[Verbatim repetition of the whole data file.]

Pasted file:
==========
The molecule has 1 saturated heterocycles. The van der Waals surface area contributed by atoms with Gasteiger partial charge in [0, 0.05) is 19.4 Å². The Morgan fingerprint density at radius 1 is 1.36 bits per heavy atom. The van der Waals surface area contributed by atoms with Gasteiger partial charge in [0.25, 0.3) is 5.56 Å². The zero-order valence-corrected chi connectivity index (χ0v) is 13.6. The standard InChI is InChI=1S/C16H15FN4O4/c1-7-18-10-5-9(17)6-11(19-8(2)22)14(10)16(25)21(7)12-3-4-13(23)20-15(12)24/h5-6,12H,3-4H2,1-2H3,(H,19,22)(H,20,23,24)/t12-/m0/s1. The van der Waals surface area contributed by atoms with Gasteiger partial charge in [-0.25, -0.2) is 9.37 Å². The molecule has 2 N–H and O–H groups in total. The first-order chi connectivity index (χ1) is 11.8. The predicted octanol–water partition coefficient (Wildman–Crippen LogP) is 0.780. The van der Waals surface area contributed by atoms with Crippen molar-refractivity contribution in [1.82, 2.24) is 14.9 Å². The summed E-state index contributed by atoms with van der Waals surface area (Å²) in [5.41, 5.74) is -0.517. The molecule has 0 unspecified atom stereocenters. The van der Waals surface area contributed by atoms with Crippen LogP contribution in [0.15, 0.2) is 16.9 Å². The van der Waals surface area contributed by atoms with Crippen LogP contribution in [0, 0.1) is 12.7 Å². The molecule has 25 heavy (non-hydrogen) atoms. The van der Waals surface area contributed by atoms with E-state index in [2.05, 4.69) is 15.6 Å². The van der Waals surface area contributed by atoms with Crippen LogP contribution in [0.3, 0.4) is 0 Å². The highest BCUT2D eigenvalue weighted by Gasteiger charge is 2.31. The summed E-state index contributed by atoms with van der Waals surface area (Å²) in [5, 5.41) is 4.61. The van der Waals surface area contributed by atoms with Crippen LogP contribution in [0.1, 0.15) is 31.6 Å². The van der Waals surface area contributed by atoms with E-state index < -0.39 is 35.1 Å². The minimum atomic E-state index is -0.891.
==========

The molecule has 1 saturated heterocycles. The van der Waals surface area contributed by atoms with Gasteiger partial charge in [0, 0.05) is 19.4 Å². The Morgan fingerprint density at radius 1 is 1.36 bits per heavy atom. The van der Waals surface area contributed by atoms with Gasteiger partial charge in [0.25, 0.3) is 5.56 Å². The zero-order valence-corrected chi connectivity index (χ0v) is 13.6. The standard InChI is InChI=1S/C16H15FN4O4/c1-7-18-10-5-9(17)6-11(19-8(2)22)14(10)16(25)21(7)12-3-4-13(23)20-15(12)24/h5-6,12H,3-4H2,1-2H3,(H,19,22)(H,20,23,24)/t12-/m0/s1. The van der Waals surface area contributed by atoms with Gasteiger partial charge in [-0.25, -0.2) is 9.37 Å². The molecule has 2 N–H and O–H groups in total. The first-order chi connectivity index (χ1) is 11.8. The predicted octanol–water partition coefficient (Wildman–Crippen LogP) is 0.780. The van der Waals surface area contributed by atoms with Crippen molar-refractivity contribution in [1.82, 2.24) is 14.9 Å². The summed E-state index contributed by atoms with van der Waals surface area (Å²) in [5.41, 5.74) is -0.517. The molecule has 0 unspecified atom stereocenters. The van der Waals surface area contributed by atoms with Crippen LogP contribution in [0.15, 0.2) is 16.9 Å². The van der Waals surface area contributed by atoms with Crippen LogP contribution in [0, 0.1) is 12.7 Å². The molecule has 25 heavy (non-hydrogen) atoms. The van der Waals surface area contributed by atoms with E-state index in [2.05, 4.69) is 15.6 Å². The van der Waals surface area contributed by atoms with Crippen LogP contribution in [0.3, 0.4) is 0 Å². The highest BCUT2D eigenvalue weighted by Gasteiger charge is 2.31. The summed E-state index contributed by atoms with van der Waals surface area (Å²) in [5, 5.41) is 4.61. The van der Waals surface area contributed by atoms with Crippen LogP contribution in [0.1, 0.15) is 31.6 Å². The van der Waals surface area contributed by atoms with E-state index < -0.39 is 35.1 Å². The minimum atomic E-state index is -0.891.